There seems to be a connection between the new creation and the pronouncement that we are the new creation (kaine ktisis) in Christ (2 Cor 5:17). Here, also, we can speak of continuity and discontinuity. We continue to be the same people, but we are also different.
Righteousness should be a part of the identity of the church and in all our actions. The gospel of Matthew calls on us in 6:33 to seek (now) first the kingdom of God and its righteousness.
5.2.5 Baptism: Promise and expectation
The covenant of God with Abraham and with us, is God’s way to justify us, and through us the whole of creation.
Baptism is a reflection of God’s covenant with us that can also be understood in the context of promise and expectation. God’s covenant is God’s promise to Abraham and his descendants, which includes all believers (Gal 4-5). Again, this is not a linear promise and fulfilment. We are not directly the children of Abraham. It is through this covenant promise that we are able to look away from ourselves for our salvation. We have the belief that we are included in the covenant with Abraham and what happened on the cross and resurrection (Rom 6). We are part of the new heaven and earth because of our baptism (God’s promises) and not because we deserve it.
- Nobody knows when the Parousia will happen. We should be careful not to listen to all the different voices in this regard.
- In a certain sense the Parousia already happens every day in our midst when we treat others in a just way. We are encouraged to live in justice to make the whole of creation a better place.
- Our view of God, as the One with patience for creation, will inspire us to live a life of justice.
- Looking only into our own heart will make us desperate. Knowing that the God of the covenant is the One who accompanied us on our journey will give us hope for ourselves and for creation.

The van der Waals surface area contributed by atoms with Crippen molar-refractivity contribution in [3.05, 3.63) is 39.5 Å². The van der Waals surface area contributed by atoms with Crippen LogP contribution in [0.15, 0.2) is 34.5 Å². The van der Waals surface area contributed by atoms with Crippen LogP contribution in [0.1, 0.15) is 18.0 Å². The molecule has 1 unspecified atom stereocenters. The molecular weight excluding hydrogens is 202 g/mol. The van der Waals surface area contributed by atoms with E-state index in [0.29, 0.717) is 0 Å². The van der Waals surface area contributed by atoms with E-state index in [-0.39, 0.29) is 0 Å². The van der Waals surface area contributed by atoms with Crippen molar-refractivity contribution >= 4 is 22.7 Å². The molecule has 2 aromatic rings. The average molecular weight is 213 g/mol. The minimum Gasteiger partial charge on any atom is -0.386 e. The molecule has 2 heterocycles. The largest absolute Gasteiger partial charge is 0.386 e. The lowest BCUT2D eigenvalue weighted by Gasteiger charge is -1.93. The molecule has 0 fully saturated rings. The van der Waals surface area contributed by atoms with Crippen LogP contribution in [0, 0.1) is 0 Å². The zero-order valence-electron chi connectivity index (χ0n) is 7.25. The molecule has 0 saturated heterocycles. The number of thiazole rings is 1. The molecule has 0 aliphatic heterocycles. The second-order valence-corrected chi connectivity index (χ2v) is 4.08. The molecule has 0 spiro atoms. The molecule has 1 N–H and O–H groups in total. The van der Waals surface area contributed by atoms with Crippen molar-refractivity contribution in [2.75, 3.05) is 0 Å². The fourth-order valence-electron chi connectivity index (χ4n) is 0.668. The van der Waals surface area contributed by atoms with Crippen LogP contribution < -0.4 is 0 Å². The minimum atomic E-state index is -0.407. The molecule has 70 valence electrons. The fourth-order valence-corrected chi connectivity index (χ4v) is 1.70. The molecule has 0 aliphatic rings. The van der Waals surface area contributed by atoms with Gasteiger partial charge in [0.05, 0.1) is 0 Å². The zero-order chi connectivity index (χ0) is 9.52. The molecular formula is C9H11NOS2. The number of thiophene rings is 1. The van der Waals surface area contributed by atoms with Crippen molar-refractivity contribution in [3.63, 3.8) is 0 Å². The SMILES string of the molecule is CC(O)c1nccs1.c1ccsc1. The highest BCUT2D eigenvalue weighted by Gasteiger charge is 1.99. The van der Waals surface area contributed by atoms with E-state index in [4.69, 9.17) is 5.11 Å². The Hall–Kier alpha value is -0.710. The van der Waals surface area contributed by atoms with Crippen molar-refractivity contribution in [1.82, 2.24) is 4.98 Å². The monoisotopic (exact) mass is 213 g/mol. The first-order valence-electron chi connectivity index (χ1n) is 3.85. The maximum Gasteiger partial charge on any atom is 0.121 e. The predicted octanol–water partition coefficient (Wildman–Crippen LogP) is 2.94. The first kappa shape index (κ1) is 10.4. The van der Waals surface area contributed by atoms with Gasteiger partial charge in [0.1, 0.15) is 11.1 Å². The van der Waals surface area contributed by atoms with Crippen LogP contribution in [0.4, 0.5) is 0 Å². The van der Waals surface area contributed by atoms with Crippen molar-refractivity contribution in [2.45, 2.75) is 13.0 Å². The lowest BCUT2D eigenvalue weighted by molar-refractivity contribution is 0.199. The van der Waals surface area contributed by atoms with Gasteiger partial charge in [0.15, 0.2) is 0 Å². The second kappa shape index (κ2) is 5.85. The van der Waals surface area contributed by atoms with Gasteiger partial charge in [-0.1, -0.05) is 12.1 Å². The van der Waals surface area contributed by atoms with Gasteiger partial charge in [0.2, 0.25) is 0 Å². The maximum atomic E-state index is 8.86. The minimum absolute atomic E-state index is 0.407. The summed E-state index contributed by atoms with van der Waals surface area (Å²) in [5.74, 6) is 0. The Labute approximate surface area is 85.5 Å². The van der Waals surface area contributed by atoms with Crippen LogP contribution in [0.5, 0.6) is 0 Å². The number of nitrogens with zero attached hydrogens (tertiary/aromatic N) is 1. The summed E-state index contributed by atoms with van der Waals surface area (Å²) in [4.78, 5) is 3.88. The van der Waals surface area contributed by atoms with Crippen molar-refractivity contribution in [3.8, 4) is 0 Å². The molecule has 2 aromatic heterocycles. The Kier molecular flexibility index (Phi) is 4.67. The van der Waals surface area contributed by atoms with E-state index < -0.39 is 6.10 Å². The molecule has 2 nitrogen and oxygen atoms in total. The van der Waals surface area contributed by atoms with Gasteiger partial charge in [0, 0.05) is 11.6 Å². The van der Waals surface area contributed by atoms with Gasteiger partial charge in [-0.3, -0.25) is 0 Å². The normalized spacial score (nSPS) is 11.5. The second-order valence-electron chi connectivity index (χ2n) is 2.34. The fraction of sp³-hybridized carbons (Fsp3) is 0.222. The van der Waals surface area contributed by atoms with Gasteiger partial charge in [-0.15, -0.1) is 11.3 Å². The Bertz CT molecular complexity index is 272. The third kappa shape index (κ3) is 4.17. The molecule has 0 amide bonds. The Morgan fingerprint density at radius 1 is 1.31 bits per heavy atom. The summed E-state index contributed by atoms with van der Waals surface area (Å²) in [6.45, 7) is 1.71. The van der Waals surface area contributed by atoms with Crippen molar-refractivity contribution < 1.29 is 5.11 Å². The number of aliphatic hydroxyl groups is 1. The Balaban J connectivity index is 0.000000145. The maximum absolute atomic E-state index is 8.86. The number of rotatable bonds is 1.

Dr Frederik B O Nel /10 December, 2017
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Date Created: 2017/12/06 14:35:00 Date Saved 10/12/2017
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Word Count: 3036
 The Revised Common Lectionary (RCL) has a three-year cycle. Year A focuses on the Gospel of Matthew; Year B on Mark and Year C on Luke. Each year focuses on different OT and NT books.
 The RCL has been in existence since 1992. The Leesrooster (reading roster) project was founded in 1995 and is the Afrikaans equivalent, based on the RCL.
. A lectionary is a collection of readings or selections from the Scriptures, arranged and intended for proclamation during the service of worship. Lectionaries (tables of readings) were known and used since the 4th century AD.
 There are four reading for each Sunday. One from the OT; one from the Psalms, one from the Gospels and a second reading from the NT. The Leesrooster project focus on only one of the four texts for preaching on a Sunday.
 3:10 Some manuscripts be burned up”
 If you’re going at 90% of the speed of light, it takes you a bit under 30,000 years.. At 99% of the speed of light, we’re under 10,000 years. At 99.9% of the speed of light, it still takes 3,000 years. At 99.9999% of the speed of light, it takes you about 80 years to get to Galactic Centre and back, while Earth ages 60,000 years. So that’s potentially survivable. At 99.999999% of the speed of light, we’re getting below 10 years. At 99.9999999999% of the speed of light, it now takes you only a month to get there and back. Again, the Earth ages 60,000 years in that period. https://www.quora.com/profile/David-John-Williamson